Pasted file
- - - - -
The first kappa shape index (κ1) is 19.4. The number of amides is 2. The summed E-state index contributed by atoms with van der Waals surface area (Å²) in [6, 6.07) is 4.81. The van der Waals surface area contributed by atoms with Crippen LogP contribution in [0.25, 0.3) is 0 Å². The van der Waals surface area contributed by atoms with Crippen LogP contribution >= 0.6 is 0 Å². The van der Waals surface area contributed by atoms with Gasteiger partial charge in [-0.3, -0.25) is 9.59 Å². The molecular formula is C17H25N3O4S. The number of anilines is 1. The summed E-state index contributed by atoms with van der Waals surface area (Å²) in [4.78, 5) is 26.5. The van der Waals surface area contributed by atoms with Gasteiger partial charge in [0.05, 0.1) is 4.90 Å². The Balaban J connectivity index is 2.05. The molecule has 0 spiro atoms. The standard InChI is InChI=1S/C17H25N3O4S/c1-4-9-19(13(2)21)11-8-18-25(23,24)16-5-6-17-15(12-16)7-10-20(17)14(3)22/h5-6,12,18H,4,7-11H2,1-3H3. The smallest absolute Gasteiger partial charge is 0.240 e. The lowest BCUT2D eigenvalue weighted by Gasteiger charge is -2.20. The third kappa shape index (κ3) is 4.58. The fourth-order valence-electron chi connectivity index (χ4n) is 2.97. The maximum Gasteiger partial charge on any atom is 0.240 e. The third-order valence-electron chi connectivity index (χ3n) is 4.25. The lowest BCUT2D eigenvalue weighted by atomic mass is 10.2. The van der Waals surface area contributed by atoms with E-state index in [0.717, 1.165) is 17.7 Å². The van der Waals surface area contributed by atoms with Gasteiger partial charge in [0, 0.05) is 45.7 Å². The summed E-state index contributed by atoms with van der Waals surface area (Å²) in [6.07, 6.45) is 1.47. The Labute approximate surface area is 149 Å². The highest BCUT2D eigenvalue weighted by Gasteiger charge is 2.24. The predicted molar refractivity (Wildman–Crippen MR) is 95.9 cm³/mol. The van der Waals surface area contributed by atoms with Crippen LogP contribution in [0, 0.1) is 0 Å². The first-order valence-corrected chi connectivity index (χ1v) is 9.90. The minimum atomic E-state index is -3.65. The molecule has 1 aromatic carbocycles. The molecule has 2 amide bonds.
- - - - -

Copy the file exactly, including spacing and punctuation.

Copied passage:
The first kappa shape index (κ1) is 19.4. The number of amides is 2. The summed E-state index contributed by atoms with van der Waals surface area (Å²) in [6, 6.07) is 4.81. The van der Waals surface area contributed by atoms with Crippen LogP contribution in [0.25, 0.3) is 0 Å². The van der Waals surface area contributed by atoms with Crippen LogP contribution >= 0.6 is 0 Å². The van der Waals surface area contributed by atoms with Gasteiger partial charge in [-0.3, -0.25) is 9.59 Å². The molecular formula is C17H25N3O4S. The number of anilines is 1. The summed E-state index contributed by atoms with van der Waals surface area (Å²) in [4.78, 5) is 26.5. The van der Waals surface area contributed by atoms with Gasteiger partial charge in [0.05, 0.1) is 4.90 Å². The Balaban J connectivity index is 2.05. The molecule has 0 spiro atoms. The standard InChI is InChI=1S/C17H25N3O4S/c1-4-9-19(13(2)21)11-8-18-25(23,24)16-5-6-17-15(12-16)7-10-20(17)14(3)22/h5-6,12,18H,4,7-11H2,1-3H3. The smallest absolute Gasteiger partial charge is 0.240 e. The lowest BCUT2D eigenvalue weighted by Gasteiger charge is -2.20. The third kappa shape index (κ3) is 4.58. The fourth-order valence-electron chi connectivity index (χ4n) is 2.97. The maximum Gasteiger partial charge on any atom is 0.240 e. The third-order valence-electron chi connectivity index (χ3n) is 4.25. The lowest BCUT2D eigenvalue weighted by atomic mass is 10.2. The van der Waals surface area contributed by atoms with E-state index in [0.717, 1.165) is 17.7 Å². The van der Waals surface area contributed by atoms with Gasteiger partial charge in [0, 0.05) is 45.7 Å². The summed E-state index contributed by atoms with van der Waals surface area (Å²) in [6.07, 6.45) is 1.47. The Labute approximate surface area is 149 Å². The highest BCUT2D eigenvalue weighted by Gasteiger charge is 2.24. The predicted molar refractivity (Wildman–Crippen MR) is 95.9 cm³/mol. The van der Waals surface area contributed by atoms with Crippen LogP contribution in [0, 0.1) is 0 Å². The first-order valence-corrected chi connectivity index (χ1v) is 9.90. The minimum atomic E-state index is -3.65. The molecule has 1 aromatic carbocycles. The molecule has 2 amide bonds.